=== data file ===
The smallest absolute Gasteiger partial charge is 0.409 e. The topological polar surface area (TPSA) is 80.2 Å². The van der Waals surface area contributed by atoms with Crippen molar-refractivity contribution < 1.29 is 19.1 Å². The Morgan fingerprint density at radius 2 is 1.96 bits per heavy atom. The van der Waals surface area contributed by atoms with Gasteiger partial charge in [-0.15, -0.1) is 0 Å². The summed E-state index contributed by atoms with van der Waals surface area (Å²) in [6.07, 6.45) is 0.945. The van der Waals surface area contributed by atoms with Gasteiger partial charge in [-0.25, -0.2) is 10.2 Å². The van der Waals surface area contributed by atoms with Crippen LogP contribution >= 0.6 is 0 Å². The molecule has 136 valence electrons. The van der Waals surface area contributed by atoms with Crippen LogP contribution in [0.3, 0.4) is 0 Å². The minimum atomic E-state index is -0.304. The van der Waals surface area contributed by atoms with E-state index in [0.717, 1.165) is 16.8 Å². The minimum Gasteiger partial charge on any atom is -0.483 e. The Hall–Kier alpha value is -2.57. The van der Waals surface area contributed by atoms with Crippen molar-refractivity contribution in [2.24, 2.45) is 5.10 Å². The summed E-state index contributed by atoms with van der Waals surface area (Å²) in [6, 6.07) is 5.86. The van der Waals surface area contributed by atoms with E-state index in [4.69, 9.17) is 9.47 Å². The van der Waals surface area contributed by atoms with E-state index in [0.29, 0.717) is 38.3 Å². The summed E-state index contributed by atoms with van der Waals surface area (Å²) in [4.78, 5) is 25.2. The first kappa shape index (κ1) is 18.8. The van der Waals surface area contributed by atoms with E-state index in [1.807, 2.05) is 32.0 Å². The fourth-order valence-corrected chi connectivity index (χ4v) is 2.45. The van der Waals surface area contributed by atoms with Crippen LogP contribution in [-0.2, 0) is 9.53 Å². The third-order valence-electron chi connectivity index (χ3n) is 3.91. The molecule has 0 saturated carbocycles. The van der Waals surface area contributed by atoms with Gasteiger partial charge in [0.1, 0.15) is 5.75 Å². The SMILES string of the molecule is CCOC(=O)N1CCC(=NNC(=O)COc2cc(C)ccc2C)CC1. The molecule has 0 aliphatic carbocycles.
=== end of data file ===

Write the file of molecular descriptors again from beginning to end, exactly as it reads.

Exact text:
The smallest absolute Gasteiger partial charge is 0.409 e. The topological polar surface area (TPSA) is 80.2 Å². The van der Waals surface area contributed by atoms with Crippen molar-refractivity contribution < 1.29 is 19.1 Å². The Morgan fingerprint density at radius 2 is 1.96 bits per heavy atom. The van der Waals surface area contributed by atoms with Gasteiger partial charge in [-0.15, -0.1) is 0 Å². The summed E-state index contributed by atoms with van der Waals surface area (Å²) in [6.07, 6.45) is 0.945. The van der Waals surface area contributed by atoms with Gasteiger partial charge in [-0.25, -0.2) is 10.2 Å². The van der Waals surface area contributed by atoms with Crippen LogP contribution >= 0.6 is 0 Å². The molecule has 136 valence electrons. The van der Waals surface area contributed by atoms with Crippen LogP contribution in [0.3, 0.4) is 0 Å². The minimum atomic E-state index is -0.304. The van der Waals surface area contributed by atoms with E-state index in [0.717, 1.165) is 16.8 Å². The minimum Gasteiger partial charge on any atom is -0.483 e. The Hall–Kier alpha value is -2.57. The van der Waals surface area contributed by atoms with Crippen molar-refractivity contribution in [2.24, 2.45) is 5.10 Å². The summed E-state index contributed by atoms with van der Waals surface area (Å²) in [6, 6.07) is 5.86. The van der Waals surface area contributed by atoms with E-state index in [4.69, 9.17) is 9.47 Å². The van der Waals surface area contributed by atoms with E-state index in [0.29, 0.717) is 38.3 Å². The summed E-state index contributed by atoms with van der Waals surface area (Å²) in [4.78, 5) is 25.2. The first kappa shape index (κ1) is 18.8. The van der Waals surface area contributed by atoms with E-state index in [1.807, 2.05) is 32.0 Å². The fourth-order valence-corrected chi connectivity index (χ4v) is 2.45. The van der Waals surface area contributed by atoms with Crippen LogP contribution in [-0.2, 0) is 9.53 Å². The third-order valence-electron chi connectivity index (χ3n) is 3.91. The molecule has 0 saturated carbocycles. The van der Waals surface area contributed by atoms with Gasteiger partial charge in [0.1, 0.15) is 5.75 Å². The SMILES string of the molecule is CCOC(=O)N1CCC(=NNC(=O)COc2cc(C)ccc2C)CC1. The molecule has 0 aliphatic carbocycles.